When we hear the term “courage” we often think of someone dashing into a burning building to save a child or an unarmed individual wrestling to the ground someone with a gun. Yes these are courageous acts but I (Clare) want to talk about an unsung group who I feel have the fortitude and tenacity to be courageous.
In our study of literacy teacher educators which we have written about on this blog we shared some of our findings showing many examples of truly exemplary teaching. We are currently working on a paper about 6 literacy teacher educators who use a constructivist approach to their literacy courses. In this era where education is highly politicized with mandated national curriculum and oversight by external bodies it takes “guts” to adopt an approach that includes: knowledge is constructed by learners; knowledge is experience based; learning is social; all aspects of a person are connected; and learning communities should be inclusive and equitable.
Ahsan and Smith (2016) who advocate a social constructivist approach have identified practices that support learning based on the social constructivist theory
- Social interaction and dialogue
- Environment deeply rooted in culture
- More Knowledgeable Others (MKOs) helping students
- Progressing through the zone of proximal development (ZPD)
- Constructive and timely feedback
- Collaboration among students (p. 134)
Constructivism does not mean that you discard traditional forms of teaching (lectures, assignments, and readings) but it requires the teacher educator to have an inquiry-orientation; not just model good teaching but unpack it with their student teachers often revealing their own vulnerabilities; willingly to admit that they learn from their student teachers; have courses that are organic because they respond to student teachers’ needs; and build a social and intellectual community — often blurring the traditional lines between professor and student teacher. Yes their courses can be somewhat messy because they create space for discussion which often veers off from the plan but they are addressing student teachers’ needs.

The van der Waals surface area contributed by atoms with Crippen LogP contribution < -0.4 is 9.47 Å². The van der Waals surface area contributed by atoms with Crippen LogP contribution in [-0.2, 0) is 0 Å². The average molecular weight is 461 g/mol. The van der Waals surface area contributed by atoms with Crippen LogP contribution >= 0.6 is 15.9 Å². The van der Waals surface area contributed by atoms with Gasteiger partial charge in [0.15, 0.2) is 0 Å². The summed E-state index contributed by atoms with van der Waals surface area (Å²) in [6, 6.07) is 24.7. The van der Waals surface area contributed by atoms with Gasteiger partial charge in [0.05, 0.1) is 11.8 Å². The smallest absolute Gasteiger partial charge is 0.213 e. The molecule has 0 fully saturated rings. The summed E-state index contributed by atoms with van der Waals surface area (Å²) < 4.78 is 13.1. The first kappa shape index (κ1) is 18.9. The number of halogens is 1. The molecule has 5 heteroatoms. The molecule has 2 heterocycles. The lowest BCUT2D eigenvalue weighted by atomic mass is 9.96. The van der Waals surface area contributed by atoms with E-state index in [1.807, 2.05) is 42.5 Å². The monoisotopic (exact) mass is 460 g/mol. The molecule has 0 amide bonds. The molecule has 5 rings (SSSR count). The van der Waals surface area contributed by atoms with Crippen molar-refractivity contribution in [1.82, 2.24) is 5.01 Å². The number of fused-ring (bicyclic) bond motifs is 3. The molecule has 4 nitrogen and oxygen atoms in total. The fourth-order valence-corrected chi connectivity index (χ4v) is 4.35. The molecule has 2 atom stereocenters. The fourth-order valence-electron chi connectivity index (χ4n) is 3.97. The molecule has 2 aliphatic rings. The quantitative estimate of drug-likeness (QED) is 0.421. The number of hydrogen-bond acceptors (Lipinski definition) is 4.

To teach in this way takes courage because they are teaching in a way that they most likely did not experience as a student. A constructivist framework which is both a philosophy and a pedagogy may be a more useful approach to reform than the endless lists of expectations. These literacy teacher educators trusted themselves and their student teachers. The next step is for governments to trust teacher educators. And we need to applaud their courage to think outside the box and truly focus on their student teachers.
1 thought on “A Constructivist Approach Requires Being Courageous”
Good piece Clare. Use of constructivist approaches are, of course, increasingly challenged by high stakes assessment and Hirschian knowledge acquisition agendas. It is vital that beginning teachers learn to be brave and work with their students to make new understandings together.